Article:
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Information management principles

Business principles

Primacy of principles
Summary: All parts of the University must abide by the principles.
Rationale: The only way to provide consistent and quality information.
Implications: Developments / changes will be evaluated against this principle.
Maximise the benefit to the University
Summary: Processes and systems must maximise the benefit to the University as a whole. Corporate requirements drive IT strategy.
Rationale: Recognition of the needs of the University above individual departments.
  • Change in working practices.
  • Possibly conceding own preferences. Development work is within the "plan".
  • A forum must exist to take these decisions, i.e. is this work in the "plan" or not?
Business must continue
Summary: Key central operations are maintained in spite of system interruptions.
Rationale: We have huge dependence on systems to carry out the University business. Alternative operation must be possible.
  • Management of the risks of business interruption.
  • Recovery and business continuity must be addressed.
Common use applications
Summary: Exploiting the functionality of one system is preferable to developing separate systems.
Rationale: This way duplication (of data and effort) lies.
  • Data needs to be standardised and understood. [Data Catalogue - see below.]
  • Default position is that central systems should be used in preference to local systems.
Information management is everyone's business
Summary: All parts of the University participate in decisions about information management required to deliver business objectives.
Rationale: Major IT projects, other than those that are purely infrastructural, should be led by the business process owner, e.g. Unit or School or PO, not the IT department.
  • Acceptance of responsibility.
  • Commitment of resources.
  • Clearly defined owners of business processes.
  • Clearly defined, communicated and enforced policies relating to information management.

Data principles

Data as asset
Summary: Data is a university asset and must be managed accordingly.
Rationale: Accurate, timely data assists accurate, timely decision making.
  • Staff must accept responsibility for their data. Data checking procedures should be adopted. Responsibility for data "trusteeship" must be set at the highest level.
  • A forum with comprehensive University-wide representation should decide on process changes suggested by the trustee.
  • Significant cultural change.
Data is shared
Summary: Users must have acceptable, justifiable and protected access to the data needed.
  • Quality and efficiency in data access and use.
  • "Shared" from a single source not many sources.
  • Expanded use of data warehouse.
  • To assert common standards and definitions [single source].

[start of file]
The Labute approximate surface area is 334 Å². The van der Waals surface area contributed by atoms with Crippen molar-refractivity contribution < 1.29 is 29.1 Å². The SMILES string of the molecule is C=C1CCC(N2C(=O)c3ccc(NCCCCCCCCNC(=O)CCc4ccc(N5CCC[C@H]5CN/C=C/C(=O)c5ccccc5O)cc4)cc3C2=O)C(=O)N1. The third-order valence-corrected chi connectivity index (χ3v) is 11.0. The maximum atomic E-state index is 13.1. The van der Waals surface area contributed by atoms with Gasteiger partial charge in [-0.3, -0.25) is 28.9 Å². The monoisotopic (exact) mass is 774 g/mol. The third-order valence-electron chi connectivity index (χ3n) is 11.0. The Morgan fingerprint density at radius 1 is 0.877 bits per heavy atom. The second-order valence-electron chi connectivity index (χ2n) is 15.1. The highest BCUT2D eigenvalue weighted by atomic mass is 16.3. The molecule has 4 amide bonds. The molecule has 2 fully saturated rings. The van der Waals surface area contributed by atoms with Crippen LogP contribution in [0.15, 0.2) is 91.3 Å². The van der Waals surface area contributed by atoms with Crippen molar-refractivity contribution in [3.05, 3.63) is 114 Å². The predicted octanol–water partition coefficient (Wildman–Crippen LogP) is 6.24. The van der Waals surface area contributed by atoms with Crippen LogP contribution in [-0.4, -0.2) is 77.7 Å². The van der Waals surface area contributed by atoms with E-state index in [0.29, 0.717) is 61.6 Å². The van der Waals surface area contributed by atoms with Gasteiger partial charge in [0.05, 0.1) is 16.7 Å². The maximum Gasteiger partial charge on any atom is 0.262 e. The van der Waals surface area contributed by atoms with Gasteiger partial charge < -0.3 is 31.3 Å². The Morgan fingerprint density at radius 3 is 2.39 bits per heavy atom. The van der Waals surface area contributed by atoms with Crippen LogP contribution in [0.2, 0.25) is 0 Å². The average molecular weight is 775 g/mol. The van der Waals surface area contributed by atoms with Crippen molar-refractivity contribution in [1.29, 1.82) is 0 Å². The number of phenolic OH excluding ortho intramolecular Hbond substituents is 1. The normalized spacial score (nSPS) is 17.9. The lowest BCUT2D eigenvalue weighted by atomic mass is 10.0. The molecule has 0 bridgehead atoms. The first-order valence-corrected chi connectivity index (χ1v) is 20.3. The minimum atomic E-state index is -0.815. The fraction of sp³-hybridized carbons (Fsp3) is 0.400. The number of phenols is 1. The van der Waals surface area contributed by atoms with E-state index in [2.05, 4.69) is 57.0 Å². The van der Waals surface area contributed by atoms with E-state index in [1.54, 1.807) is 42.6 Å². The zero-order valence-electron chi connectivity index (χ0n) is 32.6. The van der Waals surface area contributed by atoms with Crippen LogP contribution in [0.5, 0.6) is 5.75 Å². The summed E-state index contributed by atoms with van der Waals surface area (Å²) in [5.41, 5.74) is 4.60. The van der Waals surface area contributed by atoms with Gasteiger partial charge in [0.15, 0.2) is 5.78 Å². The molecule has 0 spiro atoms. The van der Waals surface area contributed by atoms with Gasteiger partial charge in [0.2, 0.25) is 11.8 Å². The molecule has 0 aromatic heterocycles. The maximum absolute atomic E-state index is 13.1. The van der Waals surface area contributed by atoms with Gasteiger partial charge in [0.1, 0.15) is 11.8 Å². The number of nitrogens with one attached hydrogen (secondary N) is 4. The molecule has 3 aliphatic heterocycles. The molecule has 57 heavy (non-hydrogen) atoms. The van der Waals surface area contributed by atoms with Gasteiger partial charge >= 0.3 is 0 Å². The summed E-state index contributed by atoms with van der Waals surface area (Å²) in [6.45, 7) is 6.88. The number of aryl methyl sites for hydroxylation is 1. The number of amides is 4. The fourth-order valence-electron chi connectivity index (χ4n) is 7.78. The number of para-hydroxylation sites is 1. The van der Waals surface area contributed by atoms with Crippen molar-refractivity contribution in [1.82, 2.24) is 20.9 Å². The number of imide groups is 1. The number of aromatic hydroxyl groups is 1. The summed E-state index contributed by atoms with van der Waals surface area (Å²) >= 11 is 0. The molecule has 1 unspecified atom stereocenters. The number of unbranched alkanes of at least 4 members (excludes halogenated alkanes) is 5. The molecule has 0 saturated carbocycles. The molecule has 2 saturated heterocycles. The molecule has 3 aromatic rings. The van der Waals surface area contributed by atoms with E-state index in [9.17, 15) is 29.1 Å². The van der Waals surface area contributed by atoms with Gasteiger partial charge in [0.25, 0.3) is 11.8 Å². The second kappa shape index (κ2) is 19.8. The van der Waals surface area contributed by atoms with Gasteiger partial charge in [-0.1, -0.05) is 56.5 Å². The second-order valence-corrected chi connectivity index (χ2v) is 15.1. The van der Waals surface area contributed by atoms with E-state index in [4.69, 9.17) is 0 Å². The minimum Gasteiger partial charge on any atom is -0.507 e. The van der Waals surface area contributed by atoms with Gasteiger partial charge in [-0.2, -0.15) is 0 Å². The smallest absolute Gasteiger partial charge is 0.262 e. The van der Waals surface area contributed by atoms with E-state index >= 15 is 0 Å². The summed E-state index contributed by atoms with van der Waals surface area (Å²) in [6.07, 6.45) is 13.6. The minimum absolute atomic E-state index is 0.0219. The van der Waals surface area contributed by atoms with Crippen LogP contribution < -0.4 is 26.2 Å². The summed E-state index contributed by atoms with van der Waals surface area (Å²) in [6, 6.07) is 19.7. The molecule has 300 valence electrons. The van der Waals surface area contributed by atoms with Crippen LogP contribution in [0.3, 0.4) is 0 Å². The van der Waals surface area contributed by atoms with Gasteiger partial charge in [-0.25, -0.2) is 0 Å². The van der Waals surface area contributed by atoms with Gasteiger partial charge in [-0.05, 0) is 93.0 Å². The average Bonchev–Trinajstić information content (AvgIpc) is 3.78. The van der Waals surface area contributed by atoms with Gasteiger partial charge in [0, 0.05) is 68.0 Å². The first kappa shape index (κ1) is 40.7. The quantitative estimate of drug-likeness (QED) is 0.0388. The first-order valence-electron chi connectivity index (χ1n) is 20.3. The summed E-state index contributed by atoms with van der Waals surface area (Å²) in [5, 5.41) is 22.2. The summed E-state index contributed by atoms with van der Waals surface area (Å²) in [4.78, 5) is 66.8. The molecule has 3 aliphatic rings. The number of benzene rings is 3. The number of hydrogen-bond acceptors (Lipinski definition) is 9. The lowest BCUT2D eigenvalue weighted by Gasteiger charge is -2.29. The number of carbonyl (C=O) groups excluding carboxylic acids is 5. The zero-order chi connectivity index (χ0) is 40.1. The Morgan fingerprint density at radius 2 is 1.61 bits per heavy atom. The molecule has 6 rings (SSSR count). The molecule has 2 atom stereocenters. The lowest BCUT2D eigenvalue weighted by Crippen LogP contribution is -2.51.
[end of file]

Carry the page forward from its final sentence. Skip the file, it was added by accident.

• Documentation of data warehouse [data catalogue] so that users know and understand what is available; must be easily maintained by data trustees [not IT].
  • Policies and procedures for data security and access.
  • Interoperability requirements going forward so that new data fits in, i.e. we can get data out and put data in.
Data is accessible
Summary: Data is useless unless it is accessible where and when needed.
  • Efficiency, effectiveness in processes and decision making.
  • Lack of easy access to information creates additional work in discovery and aggregation.
  • Common web-enabled BI / Reporting tool.
  • Data catalogue [see above].
  • Security of activity on the data is required - read / write etc.
  • Electronic records management and retention policies, procedures and systems need to be defined and implemented.
Data trustee
Summary: This is the person responsible for data quality in the central units.
Rationale: Users of the data must trust that the central data is complete, correct, up to date and suitable for their needs.
  • Need to understand the data sources and changing requirements of users / customers of the data.
  • Captured once and validated as close to source as possible [cut out form-filling / rekeying].
  • Trustee must be able to generate confidence in the data
Data security
Summary: Data must be protected from unauthorised exposure and use.
Rationale: Legal and reputational imperatives.
  • Data shared between systems may be subject to differing security arrangements within applications so security needs to be thought about at item level.
  • These concerns need to be addressed at the very beginning of a development.
  • Data access from outside institution on non University hardware needs to be secure.
Common vocabulary
Summary: Data defined once and definition is understandable.
Rationale: Common vocabulary assists communication and assists in data integration / exchange.
  • Many people need to understand this not just the chosen few. Parochial definitions must be substituted by enterprise definitions.
  • Make use of industry [community] standard definitions e.g. HESA, JISC, MIAP, ISO etc.


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